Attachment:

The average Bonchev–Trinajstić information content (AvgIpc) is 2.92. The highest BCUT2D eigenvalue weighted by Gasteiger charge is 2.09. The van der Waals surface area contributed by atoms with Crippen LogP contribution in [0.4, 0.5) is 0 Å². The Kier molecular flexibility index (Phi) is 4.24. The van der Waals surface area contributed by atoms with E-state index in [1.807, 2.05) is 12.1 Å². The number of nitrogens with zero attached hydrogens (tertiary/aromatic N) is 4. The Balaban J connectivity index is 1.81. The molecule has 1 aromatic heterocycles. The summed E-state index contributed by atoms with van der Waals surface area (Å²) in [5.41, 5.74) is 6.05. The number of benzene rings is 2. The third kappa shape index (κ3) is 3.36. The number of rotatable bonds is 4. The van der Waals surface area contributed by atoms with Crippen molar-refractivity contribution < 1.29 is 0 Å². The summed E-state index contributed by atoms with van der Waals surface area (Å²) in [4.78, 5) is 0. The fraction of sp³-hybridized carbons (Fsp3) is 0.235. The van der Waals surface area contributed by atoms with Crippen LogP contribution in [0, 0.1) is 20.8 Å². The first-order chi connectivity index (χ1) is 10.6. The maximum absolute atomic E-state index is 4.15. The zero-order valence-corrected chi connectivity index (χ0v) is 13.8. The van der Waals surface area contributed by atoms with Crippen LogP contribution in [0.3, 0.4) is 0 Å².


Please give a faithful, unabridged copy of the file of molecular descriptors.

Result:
The average Bonchev–Trinajstić information content (AvgIpc) is 2.92. The highest BCUT2D eigenvalue weighted by Gasteiger charge is 2.09. The van der Waals surface area contributed by atoms with Crippen LogP contribution in [0.4, 0.5) is 0 Å². The Kier molecular flexibility index (Phi) is 4.24. The van der Waals surface area contributed by atoms with E-state index in [1.807, 2.05) is 12.1 Å². The number of nitrogens with zero attached hydrogens (tertiary/aromatic N) is 4. The Balaban J connectivity index is 1.81. The molecule has 1 aromatic heterocycles. The summed E-state index contributed by atoms with van der Waals surface area (Å²) in [5.41, 5.74) is 6.05. The number of benzene rings is 2. The third kappa shape index (κ3) is 3.36. The number of rotatable bonds is 4. The van der Waals surface area contributed by atoms with Crippen molar-refractivity contribution < 1.29 is 0 Å². The summed E-state index contributed by atoms with van der Waals surface area (Å²) in [4.78, 5) is 0. The fraction of sp³-hybridized carbons (Fsp3) is 0.235. The van der Waals surface area contributed by atoms with Crippen LogP contribution in [0, 0.1) is 20.8 Å². The first-order chi connectivity index (χ1) is 10.6. The maximum absolute atomic E-state index is 4.15. The zero-order valence-corrected chi connectivity index (χ0v) is 13.8. The van der Waals surface area contributed by atoms with Crippen LogP contribution in [0.3, 0.4) is 0 Å².